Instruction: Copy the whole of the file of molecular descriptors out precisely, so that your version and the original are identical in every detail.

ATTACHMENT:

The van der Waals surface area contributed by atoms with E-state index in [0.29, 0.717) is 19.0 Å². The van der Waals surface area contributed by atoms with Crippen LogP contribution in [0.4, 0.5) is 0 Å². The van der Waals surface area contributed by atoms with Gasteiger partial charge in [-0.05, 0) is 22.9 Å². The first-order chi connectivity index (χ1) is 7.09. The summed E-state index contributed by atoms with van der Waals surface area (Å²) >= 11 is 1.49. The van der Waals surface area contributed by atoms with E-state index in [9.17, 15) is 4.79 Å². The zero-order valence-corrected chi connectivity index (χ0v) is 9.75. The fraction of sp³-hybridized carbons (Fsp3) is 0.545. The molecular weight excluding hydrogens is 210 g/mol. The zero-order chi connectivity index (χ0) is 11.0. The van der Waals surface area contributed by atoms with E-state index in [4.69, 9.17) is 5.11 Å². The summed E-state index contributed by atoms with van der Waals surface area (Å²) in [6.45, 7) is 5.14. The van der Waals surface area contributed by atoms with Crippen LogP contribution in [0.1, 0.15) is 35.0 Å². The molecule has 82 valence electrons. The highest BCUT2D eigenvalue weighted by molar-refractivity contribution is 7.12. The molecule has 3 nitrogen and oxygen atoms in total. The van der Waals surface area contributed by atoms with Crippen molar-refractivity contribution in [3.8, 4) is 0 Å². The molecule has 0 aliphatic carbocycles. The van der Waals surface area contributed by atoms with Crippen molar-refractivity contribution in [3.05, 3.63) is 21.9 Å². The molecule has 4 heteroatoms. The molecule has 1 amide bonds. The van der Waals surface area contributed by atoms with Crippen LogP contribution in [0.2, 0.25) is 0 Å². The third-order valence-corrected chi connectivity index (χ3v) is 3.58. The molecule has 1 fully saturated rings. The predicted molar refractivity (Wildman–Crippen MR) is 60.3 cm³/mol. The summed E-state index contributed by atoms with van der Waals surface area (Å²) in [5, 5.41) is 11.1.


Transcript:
The van der Waals surface area contributed by atoms with E-state index in [0.29, 0.717) is 19.0 Å². The van der Waals surface area contributed by atoms with Crippen LogP contribution in [0.4, 0.5) is 0 Å². The van der Waals surface area contributed by atoms with Gasteiger partial charge in [-0.05, 0) is 22.9 Å². The first-order chi connectivity index (χ1) is 7.09. The summed E-state index contributed by atoms with van der Waals surface area (Å²) >= 11 is 1.49. The van der Waals surface area contributed by atoms with E-state index in [9.17, 15) is 4.79 Å². The zero-order valence-corrected chi connectivity index (χ0v) is 9.75. The fraction of sp³-hybridized carbons (Fsp3) is 0.545. The molecular weight excluding hydrogens is 210 g/mol. The zero-order chi connectivity index (χ0) is 11.0. The van der Waals surface area contributed by atoms with E-state index in [4.69, 9.17) is 5.11 Å². The summed E-state index contributed by atoms with van der Waals surface area (Å²) in [6.45, 7) is 5.14. The van der Waals surface area contributed by atoms with Crippen LogP contribution in [0.1, 0.15) is 35.0 Å². The molecule has 82 valence electrons. The highest BCUT2D eigenvalue weighted by molar-refractivity contribution is 7.12. The molecule has 3 nitrogen and oxygen atoms in total. The van der Waals surface area contributed by atoms with Crippen molar-refractivity contribution in [3.8, 4) is 0 Å². The molecule has 0 aliphatic carbocycles. The van der Waals surface area contributed by atoms with Crippen molar-refractivity contribution in [3.05, 3.63) is 21.9 Å². The molecule has 4 heteroatoms. The molecule has 1 amide bonds. The van der Waals surface area contributed by atoms with Crippen LogP contribution in [0.2, 0.25) is 0 Å². The third-order valence-corrected chi connectivity index (χ3v) is 3.58. The molecule has 1 fully saturated rings. The predicted molar refractivity (Wildman–Crippen MR) is 60.3 cm³/mol. The summed E-state index contributed by atoms with van der Waals surface area (Å²) in [5, 5.41) is 11.1.